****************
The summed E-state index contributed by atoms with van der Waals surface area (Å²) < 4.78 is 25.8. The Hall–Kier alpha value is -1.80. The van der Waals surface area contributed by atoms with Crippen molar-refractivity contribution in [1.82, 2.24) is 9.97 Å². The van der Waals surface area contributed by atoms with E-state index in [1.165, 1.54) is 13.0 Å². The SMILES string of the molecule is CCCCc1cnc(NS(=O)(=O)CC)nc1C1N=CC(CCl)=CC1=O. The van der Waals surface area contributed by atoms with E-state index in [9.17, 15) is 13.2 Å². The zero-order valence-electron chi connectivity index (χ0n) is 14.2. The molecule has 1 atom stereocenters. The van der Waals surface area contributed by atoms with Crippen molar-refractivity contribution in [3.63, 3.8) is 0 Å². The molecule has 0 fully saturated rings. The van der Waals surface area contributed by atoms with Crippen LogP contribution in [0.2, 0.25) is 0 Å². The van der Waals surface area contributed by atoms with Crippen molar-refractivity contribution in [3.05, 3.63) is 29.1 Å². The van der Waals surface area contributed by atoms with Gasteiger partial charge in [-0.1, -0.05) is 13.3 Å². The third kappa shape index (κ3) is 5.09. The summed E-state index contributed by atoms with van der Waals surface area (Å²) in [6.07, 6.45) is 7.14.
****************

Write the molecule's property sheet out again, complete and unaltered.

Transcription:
The summed E-state index contributed by atoms with van der Waals surface area (Å²) < 4.78 is 25.8. The Hall–Kier alpha value is -1.80. The van der Waals surface area contributed by atoms with Crippen molar-refractivity contribution in [1.82, 2.24) is 9.97 Å². The van der Waals surface area contributed by atoms with E-state index in [1.165, 1.54) is 13.0 Å². The SMILES string of the molecule is CCCCc1cnc(NS(=O)(=O)CC)nc1C1N=CC(CCl)=CC1=O. The van der Waals surface area contributed by atoms with E-state index in [9.17, 15) is 13.2 Å². The zero-order valence-electron chi connectivity index (χ0n) is 14.2. The molecule has 1 atom stereocenters. The van der Waals surface area contributed by atoms with Crippen molar-refractivity contribution in [3.63, 3.8) is 0 Å². The molecule has 0 fully saturated rings. The van der Waals surface area contributed by atoms with Crippen LogP contribution in [0.2, 0.25) is 0 Å². The van der Waals surface area contributed by atoms with Crippen molar-refractivity contribution in [3.05, 3.63) is 29.1 Å². The van der Waals surface area contributed by atoms with Gasteiger partial charge in [-0.1, -0.05) is 13.3 Å². The third kappa shape index (κ3) is 5.09. The summed E-state index contributed by atoms with van der Waals surface area (Å²) in [6.07, 6.45) is 7.14.